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By Jeanie Davis
As urban hospitals grapple with length of stay (LOS) penalties, they must help their patients solve everyday problems. Lack of resources is a fact of life for inner city residents, and hospitals need to find a way to help those patients overcome those obstacles — and reduce LOS.
In 2019, Vitrea Singleton, RN, MSN, CCM, joined South Pointe Hospital, an urban hospital on the edge of Cleveland, as the manager of care management — and inherited the hospital’s LOS problems. Some issues were internal, involving delays in hospital processes. Others were inherent in an underserved population. “Some patients stay extra days because their caregiver can’t get off work, they can’t get a ride, or they didn’t have anyone to help with home care,” she says. “We constantly dealt with those types of challenges.”
The hospital nurses and social workers held daily meetings to plan patient discharges. However, Singleton found that C-suite support could be helpful in “pulling strings” to get patients the help they needed.
She initiated a plan to transform the daily meetings, turning them into strategy sessions with the goal “to enhance patient experience, achieve the best patient outcomes, and reduce overall healthcare costs,” she explains.
The case management team includes Singleton, eight nurses, and six social workers. In August, they conducted a hospitalwide needs assessment to identify processes to reduce LOS.
First, the team improved the patient intake process, using a comprehensive assessment form that helped better identify the patient’s needs and potential barriers in discharge planning. “Learning the barriers very early helps us get ahead of the problems and address them,” she says.
The team also identified key points that affected LOS. This primarily involved delays in insurance approvals, scheduling, and patient transportation. They found that patients hospitalized for observation were held up to 40 hours (the goal is now 30 hours) because of scheduling delays for diagnostic and surgical procedures.
The daily team meetings have evolved over time, Singleton reports. “They have become more in-depth every time, a more collaborative effort, and the executive team has become much more involved,” she explains. “I think they’ve learned the process is not as easy as it looks. They’ve gotten involved in handling certain barriers, and prioritizing changes to improve scheduling and insurance approvals.”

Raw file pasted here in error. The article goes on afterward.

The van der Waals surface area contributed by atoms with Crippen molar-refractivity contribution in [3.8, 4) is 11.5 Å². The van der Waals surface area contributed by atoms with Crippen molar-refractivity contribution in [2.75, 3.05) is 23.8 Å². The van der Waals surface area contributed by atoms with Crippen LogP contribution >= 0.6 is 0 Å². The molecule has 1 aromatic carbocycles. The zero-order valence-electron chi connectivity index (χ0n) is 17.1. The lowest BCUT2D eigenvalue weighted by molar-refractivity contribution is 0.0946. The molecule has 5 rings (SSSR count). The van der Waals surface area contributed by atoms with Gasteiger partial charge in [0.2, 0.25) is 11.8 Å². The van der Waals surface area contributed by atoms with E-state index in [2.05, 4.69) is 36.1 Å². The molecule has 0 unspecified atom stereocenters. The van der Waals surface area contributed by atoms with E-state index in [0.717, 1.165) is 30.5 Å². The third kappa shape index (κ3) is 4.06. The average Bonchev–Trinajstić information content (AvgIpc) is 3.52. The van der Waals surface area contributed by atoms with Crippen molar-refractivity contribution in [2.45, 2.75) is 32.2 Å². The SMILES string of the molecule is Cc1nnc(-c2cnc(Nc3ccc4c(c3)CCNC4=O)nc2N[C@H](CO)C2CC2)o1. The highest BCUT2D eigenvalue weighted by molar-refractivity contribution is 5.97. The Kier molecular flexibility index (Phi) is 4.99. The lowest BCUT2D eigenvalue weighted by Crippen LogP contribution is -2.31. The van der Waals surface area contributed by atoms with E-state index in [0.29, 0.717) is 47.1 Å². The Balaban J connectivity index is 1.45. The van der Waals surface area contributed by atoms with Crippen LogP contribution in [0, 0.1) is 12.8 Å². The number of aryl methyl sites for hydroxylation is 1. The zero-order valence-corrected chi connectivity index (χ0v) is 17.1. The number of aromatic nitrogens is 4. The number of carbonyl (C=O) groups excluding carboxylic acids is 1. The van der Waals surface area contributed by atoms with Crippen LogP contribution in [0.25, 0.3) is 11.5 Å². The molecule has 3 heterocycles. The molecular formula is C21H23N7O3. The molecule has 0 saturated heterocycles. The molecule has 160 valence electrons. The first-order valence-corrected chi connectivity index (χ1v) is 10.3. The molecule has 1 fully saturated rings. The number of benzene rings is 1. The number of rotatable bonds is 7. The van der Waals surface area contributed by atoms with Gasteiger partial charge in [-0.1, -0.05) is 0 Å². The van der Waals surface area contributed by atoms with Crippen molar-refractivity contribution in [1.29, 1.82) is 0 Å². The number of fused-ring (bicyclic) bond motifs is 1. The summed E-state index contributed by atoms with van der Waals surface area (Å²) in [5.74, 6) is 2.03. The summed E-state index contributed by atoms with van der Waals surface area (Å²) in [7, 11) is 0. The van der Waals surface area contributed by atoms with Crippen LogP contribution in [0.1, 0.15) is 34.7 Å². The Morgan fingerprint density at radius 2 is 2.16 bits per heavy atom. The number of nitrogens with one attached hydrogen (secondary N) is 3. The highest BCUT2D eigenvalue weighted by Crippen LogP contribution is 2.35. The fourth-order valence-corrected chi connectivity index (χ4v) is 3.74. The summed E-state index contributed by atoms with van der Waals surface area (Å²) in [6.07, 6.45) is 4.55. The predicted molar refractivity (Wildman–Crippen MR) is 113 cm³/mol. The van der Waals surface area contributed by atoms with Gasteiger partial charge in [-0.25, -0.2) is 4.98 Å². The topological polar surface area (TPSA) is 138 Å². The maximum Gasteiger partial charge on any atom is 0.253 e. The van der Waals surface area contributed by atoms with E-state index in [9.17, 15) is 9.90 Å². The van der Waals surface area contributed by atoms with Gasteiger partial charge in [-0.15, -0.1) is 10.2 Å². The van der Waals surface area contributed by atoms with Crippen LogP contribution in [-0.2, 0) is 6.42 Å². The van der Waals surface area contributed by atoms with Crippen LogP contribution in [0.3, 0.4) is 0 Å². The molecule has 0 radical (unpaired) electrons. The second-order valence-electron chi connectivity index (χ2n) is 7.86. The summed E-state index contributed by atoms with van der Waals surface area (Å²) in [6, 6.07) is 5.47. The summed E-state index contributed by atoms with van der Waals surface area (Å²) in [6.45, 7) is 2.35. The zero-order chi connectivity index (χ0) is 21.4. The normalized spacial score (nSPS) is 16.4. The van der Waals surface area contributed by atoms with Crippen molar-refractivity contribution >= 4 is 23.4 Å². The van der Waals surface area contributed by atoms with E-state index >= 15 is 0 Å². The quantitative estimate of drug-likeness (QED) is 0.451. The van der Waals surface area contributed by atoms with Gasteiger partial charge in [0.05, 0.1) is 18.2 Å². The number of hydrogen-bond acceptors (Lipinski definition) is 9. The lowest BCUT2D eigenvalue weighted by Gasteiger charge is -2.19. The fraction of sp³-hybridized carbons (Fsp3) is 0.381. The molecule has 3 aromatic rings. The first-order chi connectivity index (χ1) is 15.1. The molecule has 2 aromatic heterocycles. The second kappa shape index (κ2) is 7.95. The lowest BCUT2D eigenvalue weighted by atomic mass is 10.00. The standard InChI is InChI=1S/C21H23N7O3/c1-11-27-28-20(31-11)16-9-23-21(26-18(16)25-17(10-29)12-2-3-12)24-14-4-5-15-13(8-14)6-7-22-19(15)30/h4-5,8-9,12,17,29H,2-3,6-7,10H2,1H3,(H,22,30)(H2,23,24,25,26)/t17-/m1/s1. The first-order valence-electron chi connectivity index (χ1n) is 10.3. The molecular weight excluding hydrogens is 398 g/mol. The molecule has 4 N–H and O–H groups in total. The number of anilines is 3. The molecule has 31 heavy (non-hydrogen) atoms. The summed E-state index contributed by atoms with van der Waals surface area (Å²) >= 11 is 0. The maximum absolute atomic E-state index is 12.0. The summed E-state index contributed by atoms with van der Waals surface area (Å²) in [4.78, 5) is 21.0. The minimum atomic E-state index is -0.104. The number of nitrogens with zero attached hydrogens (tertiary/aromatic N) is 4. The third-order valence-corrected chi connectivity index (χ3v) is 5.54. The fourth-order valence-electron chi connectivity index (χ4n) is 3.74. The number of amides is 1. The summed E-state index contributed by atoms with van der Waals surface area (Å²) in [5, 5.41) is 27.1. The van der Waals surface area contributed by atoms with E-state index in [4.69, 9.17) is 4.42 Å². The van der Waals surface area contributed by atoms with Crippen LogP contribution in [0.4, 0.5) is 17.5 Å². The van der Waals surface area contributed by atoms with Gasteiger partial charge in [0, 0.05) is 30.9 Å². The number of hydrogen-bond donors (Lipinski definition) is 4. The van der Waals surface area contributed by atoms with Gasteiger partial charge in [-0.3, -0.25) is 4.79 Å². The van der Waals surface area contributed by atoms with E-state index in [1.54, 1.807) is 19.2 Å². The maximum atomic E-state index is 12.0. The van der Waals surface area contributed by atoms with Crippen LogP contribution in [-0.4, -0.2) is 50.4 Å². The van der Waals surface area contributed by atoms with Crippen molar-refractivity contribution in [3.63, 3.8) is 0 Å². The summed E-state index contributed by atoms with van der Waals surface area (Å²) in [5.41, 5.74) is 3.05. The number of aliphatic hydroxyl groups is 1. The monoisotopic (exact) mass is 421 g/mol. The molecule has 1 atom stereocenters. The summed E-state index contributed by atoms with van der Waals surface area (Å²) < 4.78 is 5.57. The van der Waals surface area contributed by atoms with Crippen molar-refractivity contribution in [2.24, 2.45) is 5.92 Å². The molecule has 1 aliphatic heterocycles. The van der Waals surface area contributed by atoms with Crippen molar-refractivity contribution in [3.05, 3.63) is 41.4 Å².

The executive team also has pulled strings to find subsidized home care for patients, a significant move in reducing LOS. Whereas LOS has been reduced to 4.5 days, she expects the hospital to reach its 4.2 goal by January. “We keep hammering away at the goal,” she says.
Because the initial patient assessment is comprehensive, the team anticipates the patient’s needs long before discharge, Singleton adds. “We also anticipate the barriers and risks, and develop Plan A, Plan B, and Plan C accordingly.”
This early planning allows the team to obtain insurance approvals and make early referrals on the patient’s behalf; for example, to identify the viable home care options. Adding a nurse practitioner to assist with discharge planning has helped solidify the plan and prevent readmissions, she adds.
These improvements “will help the hospital avoid CMS penalties and achieve a competitive advantage, able to attract improved technology and high-quality healthcare providers,” says Singleton.
Singleton believes that a case manager is most effective in a management position, as this brings greater access to the C-suite — which helps get things done. She advises nurses to pursue a master’s degree to improve their leverage in their hospital system.
Singleton has adopted the role of project manager with the discharge planning team to focus members on identifying problems, then setting and achieving goals toward improvement. “We want to be a model of achievement in our hospital,” she says. “We want to show others that changes can be made fairly quickly and effectively.”
Toni Cesta, PhD, RN, FAAN, partner and consultant with Case Management Concepts, LLC, puts this in perspective: “Managing length of stay is a multifactorial process that includes internal hospital delays as well as delays outside the walls of the hospital,” she says. “Some of these delays are correctable if identified and dealt with early.”
Identifying patterns of delay, rather than using each delay as a one-off, is most important, she adds. Typically, the categories include internal system delays, external system delays, patient, family, legal, provider, and others.
“Case managers have an obligation to perform three functions as it relates to avoidable delays,” explains Cesta. “First, identify them in real time. Secondly, work to correct them in real time. Finally, enter them into a database so that patterns and trends can be identified for corrective action.”
An interdisciplinary team often is key to reducing occurrence rate, so choose those delays that provide the biggest return, she adds.
Also critical: identifying those delays that are most easily correctable. “This is a key role for hospital case managers, but sometimes underperformed due to staffing or other time constraints.”
Avoidable delay management should be part of the case manager’s daily workflow, Cesta explains. This will foster a more comprehensive approach to LOS management as it focuses beyond discharge planning delays.
“As your department begins to chip away at these delays, the overall throughput of your patients will be improved, and LOS will improve as well,” she adds.
Financial Disclosure: Author Melinda Young, Author Jeanie Davis, Editor Jill Drachenberg, Editor Jonathan Springston, Editorial Group Manager Leslie Coplin, and Nurse Planner Toni Cesta, PhD, RN, FAAN, report no consultant, stockholder, speaker’s bureau, research, or other financial relationships with companies having ties to this field of study.